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A look behind the Ed Rachal Foundation

Ed Rachal Jr..jpg
Posted at 12:12 PM, Jul 13, 2023
and last updated 2023-07-13 16:38:15-04

CORPUS CHRISTI, Texas — One of the largest property owners in Corpus Christi, the Ed Rachal Foundation writes millions of dollars in grants every year.

But the philanthropic efforts of the organization don't stop with those checks.

This is evidenced by the debilitated properties it has purchased, renovated or razed to make way for new growth.

Paul Altheide, chief executive officer of the foundation, said the organization recently purchased an airplane for Driscoll Children's Hospital, which is used every day to transport physicians.

And it is the sole source of funding for the Palacios Marine Agricultural Research facility, which is working on spawning oysters with the eventual goal of reef restoration.

And while the organization's website says it is guided by a mission of benefiting "charitable, scientific, literary or educational purposes in the State of Texas," Altheide said contributions are not limited to those purposes.

“It’s as blank as blank can be. We’re not focused on education, children — there is no direct area of focus,” Altheide said. "Our restriction is the state of Texas."

In an exclusive interview with KRIS 6 News, Altheide shared the history of the organization and also provided insight into how it operates.

The organization was formed following the death of Ed Rachal Jr., a local rancher born in Rockport in 1878.

Rachal, married to Louise Allen Rachal, had no children and stipulated this foundation be created in his will, which was formed one year after his death in an automobile accident in 1964.

How grants are awarded

The foundation supports numerous charitable initiatives, including scholarships, grants to educational institutions, and contributions to scientific and literary endeavors.

Altheide, who has been the CEO for over 20 years, has grown the organization's assets exponentially. It currently has assets, such as properties and oil and gas wells, that bring in $650 million annually.

As an operating foundation, tax laws require five percent of the market value of assets be distributed to charitable purposes annually. This requirement does not include any exempt assets, which for the Ed Rachal Foundation, are roughly 40 percent.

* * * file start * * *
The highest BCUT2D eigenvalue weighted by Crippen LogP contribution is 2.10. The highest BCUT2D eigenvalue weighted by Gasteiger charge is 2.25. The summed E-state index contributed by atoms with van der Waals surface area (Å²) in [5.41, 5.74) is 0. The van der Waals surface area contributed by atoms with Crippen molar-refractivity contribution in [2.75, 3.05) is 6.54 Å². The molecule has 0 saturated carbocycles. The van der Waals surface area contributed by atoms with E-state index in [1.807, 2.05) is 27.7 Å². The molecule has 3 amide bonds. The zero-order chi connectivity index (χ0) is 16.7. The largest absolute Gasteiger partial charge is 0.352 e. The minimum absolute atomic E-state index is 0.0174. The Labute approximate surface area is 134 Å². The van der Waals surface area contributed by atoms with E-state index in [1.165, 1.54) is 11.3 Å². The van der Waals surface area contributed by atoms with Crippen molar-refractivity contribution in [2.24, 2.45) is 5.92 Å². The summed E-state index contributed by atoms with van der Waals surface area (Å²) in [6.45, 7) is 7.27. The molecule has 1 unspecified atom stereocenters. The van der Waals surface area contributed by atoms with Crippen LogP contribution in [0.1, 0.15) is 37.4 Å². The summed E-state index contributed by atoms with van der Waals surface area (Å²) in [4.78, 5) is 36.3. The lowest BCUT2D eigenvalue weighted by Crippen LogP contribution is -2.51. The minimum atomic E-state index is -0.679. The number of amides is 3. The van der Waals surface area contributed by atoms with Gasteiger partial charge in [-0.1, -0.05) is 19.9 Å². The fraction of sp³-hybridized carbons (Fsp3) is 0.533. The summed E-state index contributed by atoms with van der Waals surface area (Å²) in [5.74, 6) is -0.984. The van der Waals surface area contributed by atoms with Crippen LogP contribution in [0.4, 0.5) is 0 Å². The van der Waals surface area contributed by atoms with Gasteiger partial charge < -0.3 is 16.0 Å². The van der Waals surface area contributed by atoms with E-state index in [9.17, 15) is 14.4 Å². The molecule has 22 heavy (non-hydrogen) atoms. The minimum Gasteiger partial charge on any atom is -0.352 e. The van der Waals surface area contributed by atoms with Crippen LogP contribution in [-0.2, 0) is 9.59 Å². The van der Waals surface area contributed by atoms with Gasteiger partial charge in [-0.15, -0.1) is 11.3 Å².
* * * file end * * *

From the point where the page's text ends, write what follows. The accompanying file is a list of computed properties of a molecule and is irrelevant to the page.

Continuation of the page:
Altheide said it distributes between $6 to $9 million in grants annually, along with investing $18 to $22 million dollars each year in growing its portfolio.

The awarding of these grants is made by seven members who sit on the foundation's board. To qualify for funds, organizations must be a 501(c)(3), or governmental entity.

And while they receive numerous grant requests annually, Altheide said organizations that receive awards are typically known to at least one board member.

He also said the process to apply does not require a grant writer. Rather applications are vetted by reviewing financial statements and then the Ed Rachal Foundation makes a determination on how well the requesting organization is run.

“You don’t need a professional grant writer to send us a grant request, there are some places that if you submit a grant application you will get the funds,” Altheide said. “We make a judgment on how well they’re run.”

How it operates

Each year, board members are elected, with no limit on how long they can serve.

To become a board member, applicants must be recommended by a current board member and must serve in an advisory role for a year.

And while the board decides how grant money is spent, Altheide said staff time is used in managing the assets, which helps it fulfill its primary mission of giving back.

“The staff and everybody has to work most of their time managing assets. Giving grants is the easy part,” he said.

Recently, the Ed Rachal Foundation’s portfolio of properties grew as it purchased the old Value Bank on Leopard Street as well as a few adjacent properties.

He said that the property, which it plans to rent out as office space, will be an ideal location once Leopard Street is reconnected.

“We want to make sure whatever we give, gives us a good return (on investment) and enhances the location,” Altheide said.

KRIS 6 News Intern Hunter Hilliard contributed to this article.

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